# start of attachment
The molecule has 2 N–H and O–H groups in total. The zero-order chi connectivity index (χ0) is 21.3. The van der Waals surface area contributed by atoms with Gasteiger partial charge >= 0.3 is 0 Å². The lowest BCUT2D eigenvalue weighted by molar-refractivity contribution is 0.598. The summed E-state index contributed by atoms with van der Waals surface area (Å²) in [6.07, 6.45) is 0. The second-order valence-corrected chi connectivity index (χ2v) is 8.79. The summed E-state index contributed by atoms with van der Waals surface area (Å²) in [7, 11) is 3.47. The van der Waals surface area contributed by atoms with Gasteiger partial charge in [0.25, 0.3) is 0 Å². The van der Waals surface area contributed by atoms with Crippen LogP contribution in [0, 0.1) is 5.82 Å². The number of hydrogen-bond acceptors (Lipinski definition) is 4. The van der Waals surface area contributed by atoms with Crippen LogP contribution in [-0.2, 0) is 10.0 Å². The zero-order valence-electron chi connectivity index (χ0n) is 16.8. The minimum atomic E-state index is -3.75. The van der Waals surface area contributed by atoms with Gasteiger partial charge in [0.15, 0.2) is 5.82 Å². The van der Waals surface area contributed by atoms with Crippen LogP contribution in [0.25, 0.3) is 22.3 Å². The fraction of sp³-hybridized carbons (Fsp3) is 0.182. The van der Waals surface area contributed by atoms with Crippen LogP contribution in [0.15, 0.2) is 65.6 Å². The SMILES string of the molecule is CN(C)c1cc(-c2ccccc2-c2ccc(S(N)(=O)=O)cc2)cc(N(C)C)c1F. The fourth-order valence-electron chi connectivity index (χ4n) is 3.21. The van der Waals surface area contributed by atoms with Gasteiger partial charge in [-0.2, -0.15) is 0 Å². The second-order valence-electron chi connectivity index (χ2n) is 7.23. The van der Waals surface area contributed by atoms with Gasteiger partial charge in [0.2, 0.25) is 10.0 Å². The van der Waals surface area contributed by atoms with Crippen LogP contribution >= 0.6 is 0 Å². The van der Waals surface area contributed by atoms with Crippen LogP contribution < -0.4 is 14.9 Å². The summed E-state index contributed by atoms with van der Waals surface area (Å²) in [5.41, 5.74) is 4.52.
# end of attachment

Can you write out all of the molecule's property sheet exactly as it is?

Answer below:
The molecule has 2 N–H and O–H groups in total. The zero-order chi connectivity index (χ0) is 21.3. The van der Waals surface area contributed by atoms with Gasteiger partial charge >= 0.3 is 0 Å². The lowest BCUT2D eigenvalue weighted by molar-refractivity contribution is 0.598. The summed E-state index contributed by atoms with van der Waals surface area (Å²) in [6.07, 6.45) is 0. The second-order valence-corrected chi connectivity index (χ2v) is 8.79. The summed E-state index contributed by atoms with van der Waals surface area (Å²) in [7, 11) is 3.47. The van der Waals surface area contributed by atoms with Gasteiger partial charge in [0.25, 0.3) is 0 Å². The van der Waals surface area contributed by atoms with Crippen LogP contribution in [0, 0.1) is 5.82 Å². The number of hydrogen-bond acceptors (Lipinski definition) is 4. The van der Waals surface area contributed by atoms with Crippen LogP contribution in [-0.2, 0) is 10.0 Å². The zero-order valence-electron chi connectivity index (χ0n) is 16.8. The minimum atomic E-state index is -3.75. The van der Waals surface area contributed by atoms with Gasteiger partial charge in [0.15, 0.2) is 5.82 Å². The van der Waals surface area contributed by atoms with Crippen LogP contribution in [0.25, 0.3) is 22.3 Å². The fraction of sp³-hybridized carbons (Fsp3) is 0.182. The van der Waals surface area contributed by atoms with Crippen LogP contribution in [0.15, 0.2) is 65.6 Å². The SMILES string of the molecule is CN(C)c1cc(-c2ccccc2-c2ccc(S(N)(=O)=O)cc2)cc(N(C)C)c1F. The fourth-order valence-electron chi connectivity index (χ4n) is 3.21. The van der Waals surface area contributed by atoms with Gasteiger partial charge in [-0.2, -0.15) is 0 Å². The second-order valence-electron chi connectivity index (χ2n) is 7.23. The van der Waals surface area contributed by atoms with Gasteiger partial charge in [0.2, 0.25) is 10.0 Å². The van der Waals surface area contributed by atoms with Crippen LogP contribution >= 0.6 is 0 Å². The van der Waals surface area contributed by atoms with Crippen LogP contribution < -0.4 is 14.9 Å². The summed E-state index contributed by atoms with van der Waals surface area (Å²) in [5.41, 5.74) is 4.52.